Food choices are occasionally an issue at wine events and for the private drinker. I have attended several events (usually at prestige venues) where the accompanying canapés were lovely, but included high-risk items such as artichokes, horseradish and chilli pepper. But I was already struggling at the event mentioned above before I got near the food tables.
We are not all the same. Wine drinkers have different sensitivities, sensory thresholds, different numbers of taste buds, and so on. Moreover, these characteristics can change as we age – apparently taste buds degenerate from one's mid-forties, which is somewhat concerning for me.
Plenty has been written on how the food we eat – especially spicy meals – can have a large effect on our wine tasting experience. Conversely hunger makes people more sensitive to sweetness and saltiness. Trade wine tastings are often held before lunch hoping for sharper palates, and MW tastings are scheduled for the morning sessions of exam week.
Smokers' taste buds are in direct contact with chemical compounds which reduce ability to register salt, sweet, sour and bitter, while obesity – though this is particularly associated with children and adolescents – may reduce perception of sweetness, bitterness and saltiness. Pregnancy is definitely not a factor for me, but other hormonal issues might be.
Of course, colds can affect sense of smell while allergies and other illnesses obstruct airways. Disease can play a role in numerous ways; soberingly there are cases on record where lung cancer sufferers early symptoms included a change or reduction in their wine tasting abilities.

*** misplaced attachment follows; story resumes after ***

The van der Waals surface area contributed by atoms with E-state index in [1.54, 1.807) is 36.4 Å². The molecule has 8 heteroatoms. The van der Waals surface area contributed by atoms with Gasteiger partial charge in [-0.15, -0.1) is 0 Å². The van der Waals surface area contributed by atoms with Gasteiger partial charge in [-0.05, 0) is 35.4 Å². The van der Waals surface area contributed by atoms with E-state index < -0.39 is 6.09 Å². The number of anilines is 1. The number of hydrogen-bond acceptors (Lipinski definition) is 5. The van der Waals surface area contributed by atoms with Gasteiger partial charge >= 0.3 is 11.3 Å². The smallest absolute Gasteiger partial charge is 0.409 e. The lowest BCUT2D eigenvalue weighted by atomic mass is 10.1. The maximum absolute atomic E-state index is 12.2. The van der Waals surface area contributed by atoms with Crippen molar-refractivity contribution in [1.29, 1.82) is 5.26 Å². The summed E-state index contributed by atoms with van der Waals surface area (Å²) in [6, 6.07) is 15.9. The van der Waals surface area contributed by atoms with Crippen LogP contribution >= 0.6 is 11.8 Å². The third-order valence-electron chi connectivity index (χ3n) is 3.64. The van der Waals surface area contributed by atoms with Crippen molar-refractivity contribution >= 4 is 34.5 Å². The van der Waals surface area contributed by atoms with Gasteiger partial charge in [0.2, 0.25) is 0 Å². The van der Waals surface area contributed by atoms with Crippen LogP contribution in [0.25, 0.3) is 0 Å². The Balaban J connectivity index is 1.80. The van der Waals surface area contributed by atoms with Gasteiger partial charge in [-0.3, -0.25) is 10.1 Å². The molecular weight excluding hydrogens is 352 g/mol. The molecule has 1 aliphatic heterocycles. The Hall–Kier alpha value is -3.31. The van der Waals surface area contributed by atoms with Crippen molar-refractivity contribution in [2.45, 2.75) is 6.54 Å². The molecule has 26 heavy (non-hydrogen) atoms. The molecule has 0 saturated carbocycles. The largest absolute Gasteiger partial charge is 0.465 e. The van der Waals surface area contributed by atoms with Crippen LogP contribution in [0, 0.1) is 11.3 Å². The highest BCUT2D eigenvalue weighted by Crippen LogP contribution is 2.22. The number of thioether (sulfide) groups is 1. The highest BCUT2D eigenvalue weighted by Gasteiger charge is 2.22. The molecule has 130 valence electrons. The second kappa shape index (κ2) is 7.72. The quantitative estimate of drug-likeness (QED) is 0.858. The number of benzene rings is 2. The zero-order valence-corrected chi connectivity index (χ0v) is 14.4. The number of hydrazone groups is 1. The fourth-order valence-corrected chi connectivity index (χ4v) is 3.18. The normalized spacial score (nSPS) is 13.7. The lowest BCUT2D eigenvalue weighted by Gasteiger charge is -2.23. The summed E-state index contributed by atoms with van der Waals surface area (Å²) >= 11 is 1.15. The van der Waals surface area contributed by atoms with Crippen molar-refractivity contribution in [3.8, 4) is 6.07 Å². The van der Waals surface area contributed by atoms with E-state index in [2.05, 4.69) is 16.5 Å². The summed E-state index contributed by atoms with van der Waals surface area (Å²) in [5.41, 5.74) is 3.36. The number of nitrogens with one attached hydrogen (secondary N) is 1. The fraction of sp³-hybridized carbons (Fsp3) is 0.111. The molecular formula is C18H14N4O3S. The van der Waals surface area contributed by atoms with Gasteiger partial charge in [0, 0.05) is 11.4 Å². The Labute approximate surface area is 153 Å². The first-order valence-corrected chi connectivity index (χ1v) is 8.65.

Adaptation is a consideration which rather combines the personal with external factors. This refers to the order in which you taste things, and the time that you wait between tastes. This probably includes those unfortunate times when you smarten up for a wine tasting dinner and realise just too late that brushing your teeth with toothpaste was not such a great idea.
Certainly olfactory receptors need time to recover after encountering pungent aromas. When tasting all day at a large trade event, I did not have the powers of concentration to progressively work style-by-style through the room. Instead my tactical tasting order (with water and dry cracker pauses between each) tended to be something like: lighter dry whites; light reds and rosés; oaked and floral whites; medium-bodied and heavier reds; sweeter wines, lunch break, repeat process, then finish with fortified wines and spirits.
Psychological factors can also come into play. Auto suggestion is a tough one to resist – it can be hard to evaluate a wine while listening to others' proclamations about silky tannins and aromas of crushed raspberries. I tended to taste alone, then rope in others for second opinions if needed.
And we all have our biases to deal with. Being the sneaky type, I have often canvassed opinion on Sauvignon Blanc before serving an example with some oak component, which everyone declares to be a great Chardonnay. The longer I work in the trade, the more I know that my preconceptions will be challenged. Except about Gewurztraminer; that's definitely the Devil's Grape.